Sound of Our Revolution | May 2022: Pro-Abortion

Contributed by Jonny Collins

Do you know, I don’t think we’ve ever done a “Pro” playlist before. It’s always/ been “Anti”. I guess this one kind of is too, to the extent that it’s anti- the terrifying developments in America since the overturning of Roe V. Wade.

But I wanted to be more holistic than that, and I especially wanted to avoid using the term Pro-Choice, because everyone should be Pro-Choice – America the land of the free especially. But Pro-Choice as a term still stigmatizes abortion, and treats it like an inherently bad thing which is sometimes necessary, like a thought experiment. Whilst for many people and many circumstances I’m sure this is the case, I know a hell of a lot of people whose abortion was a huge positive and relief in their life.

I’m Pro Abortion. I’m Pro Abortion being available, accessible and destigmatized to all who need it. End of.

As an AMAB person, it’s obviously easy for me to say this knowing that I’ll never have to directly deal with it. But one thing that’s clear is that people who have and may have to use these services in the future need all the vocal support they can get. When that doesn’t happen, rich men strip away the already tenuous protections in place that ensure abortions are safe and accessible for everyone.

But bearing that in mind, I have mostly tried to stick to predominantly AFAB artists for this list – with a couple of notable exceptions.

Blizzard was founded with an ethos of platforming oppressed voices, not insisting on talking for them. So while I will be providing reasons and context for song inclusions, I am going to focus on talking about what I learnt from these artists – and trying very hard not to just apply my own existing views onto them without listening.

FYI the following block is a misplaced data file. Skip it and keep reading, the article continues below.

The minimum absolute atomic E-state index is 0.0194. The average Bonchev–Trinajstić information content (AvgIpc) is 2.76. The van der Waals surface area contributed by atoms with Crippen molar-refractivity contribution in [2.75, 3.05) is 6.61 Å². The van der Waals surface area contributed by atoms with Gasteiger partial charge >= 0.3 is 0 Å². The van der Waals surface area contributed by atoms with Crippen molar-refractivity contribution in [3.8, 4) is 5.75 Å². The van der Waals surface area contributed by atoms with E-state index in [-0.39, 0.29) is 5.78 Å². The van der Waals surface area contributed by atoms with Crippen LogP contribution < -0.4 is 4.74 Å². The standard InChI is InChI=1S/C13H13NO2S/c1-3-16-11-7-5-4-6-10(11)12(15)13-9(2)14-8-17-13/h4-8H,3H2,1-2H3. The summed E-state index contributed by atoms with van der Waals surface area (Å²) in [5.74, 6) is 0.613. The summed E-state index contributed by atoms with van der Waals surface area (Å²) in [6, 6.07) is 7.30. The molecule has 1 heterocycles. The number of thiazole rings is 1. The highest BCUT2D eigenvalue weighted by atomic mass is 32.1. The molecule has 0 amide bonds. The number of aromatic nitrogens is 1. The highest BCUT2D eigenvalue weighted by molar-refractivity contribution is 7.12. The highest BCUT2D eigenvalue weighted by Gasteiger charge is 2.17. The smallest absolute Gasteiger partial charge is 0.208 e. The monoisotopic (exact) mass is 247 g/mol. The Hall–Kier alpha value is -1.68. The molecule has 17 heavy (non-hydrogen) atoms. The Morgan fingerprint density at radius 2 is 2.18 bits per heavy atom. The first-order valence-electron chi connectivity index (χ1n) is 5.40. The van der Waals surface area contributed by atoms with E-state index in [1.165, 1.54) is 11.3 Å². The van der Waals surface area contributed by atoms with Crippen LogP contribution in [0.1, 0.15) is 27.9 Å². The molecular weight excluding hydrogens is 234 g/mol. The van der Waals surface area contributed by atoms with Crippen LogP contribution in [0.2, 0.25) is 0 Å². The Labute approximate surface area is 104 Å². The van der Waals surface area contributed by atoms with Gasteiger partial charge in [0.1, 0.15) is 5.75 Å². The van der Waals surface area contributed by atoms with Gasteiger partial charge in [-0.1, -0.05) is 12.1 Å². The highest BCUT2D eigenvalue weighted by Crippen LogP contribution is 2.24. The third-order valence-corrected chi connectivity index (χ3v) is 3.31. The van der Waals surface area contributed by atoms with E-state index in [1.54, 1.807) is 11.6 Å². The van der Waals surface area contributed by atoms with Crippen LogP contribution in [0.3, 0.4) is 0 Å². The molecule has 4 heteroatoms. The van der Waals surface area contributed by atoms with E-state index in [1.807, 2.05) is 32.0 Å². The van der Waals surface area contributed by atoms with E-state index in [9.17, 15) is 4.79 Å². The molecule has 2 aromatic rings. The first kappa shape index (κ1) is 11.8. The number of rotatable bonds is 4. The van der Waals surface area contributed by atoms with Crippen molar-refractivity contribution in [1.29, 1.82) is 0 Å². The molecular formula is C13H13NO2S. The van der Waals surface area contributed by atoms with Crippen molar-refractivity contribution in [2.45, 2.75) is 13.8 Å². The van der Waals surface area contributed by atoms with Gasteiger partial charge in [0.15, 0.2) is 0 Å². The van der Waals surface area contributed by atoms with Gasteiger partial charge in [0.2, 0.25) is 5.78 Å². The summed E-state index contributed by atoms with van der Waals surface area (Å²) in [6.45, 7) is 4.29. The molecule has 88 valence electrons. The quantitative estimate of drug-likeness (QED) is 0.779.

I should state at this point – that some of these songs may have cissentric language. I tried to avoid this as much as possible, but also I have relaxed my standards somewhat as even if some of the language is dated, a lot of the core messages of these songs are still important.

That being said, let’s kick off the list:

1. Roe V. World – War on Women

Streaming On: Deezer, Spotify, Tidal, YouTube

Buy Here:

War on Women don’t fuck about. Straight to the point feminist hardcore with lyrics that don’t fuck about. The demands are clear, the context is succinct from the title, let alone the lyrics. Just a short and brutal protest anthem that any man in politics needs to hear before even thinking about getting involved in this kind of legislation

2. Fallopian Rhapsody – Lunachicks

Streaming On: Deezer, Spotify, Tidal, YouTube

This is one of Lunachick’s flagship anthems. Bit more melodic than War on Women, and a longer set up for similar messages, but equally powerful.

3. End of my Bloodline – Remix – Screaming Females

Streaming On: Deezer, Spotify, Tidal, YouTube

Buy Here:

If you didn’t realize this playlist would be full of Riot Grrl and Riot Grrl inspired bands, then I don’t really know what to tell you. This one is a little bit smoother and slower than you might expect for the genre, but that doesn’t mean it packs any less of a punch.

What I love about this one is the empowerment of owning the choice not to reproduce and end your family line. The whole concept is kind of meaningless and arbitrary, but in a society that still puts a lot of store and value on legacy and specifically passing down their own genetics, confidently refusing to buy into the bullshit and just do what you want to do is a superb message.

4. Lost Woman Song – Ani DiFranco

Streaming On: Deezer, Spotify, Tidal, YouTube

Buy Here:

The other big genre in this playlist is folk singer-songwriters, which I didn’t actually expect, but honestly makes a lot of sense. People able to get pregnant and by extension abortions picking up a guitar and just pouring their soul out, decrying oppression and vocalizing a lot of the already conflicting emotions that one may feel in that situation with no backing band is probably the most powerful way to put across any message, especially when the theme of isolation and lack of support are such prominent themes in this particular issue.

Ani DiFranco could have populated this playlist by herself – but I decided to go for an old one, as it balances genuinely beautiful musical composition with authentically telling her story.

If you like this, I advise you to check out more of her work, ‘cause it’s genuinely incredible.

5. No Apology – Anti-Flag

Streaming On: Deezer, Spotify, Tidal, YouTube

Buy Here: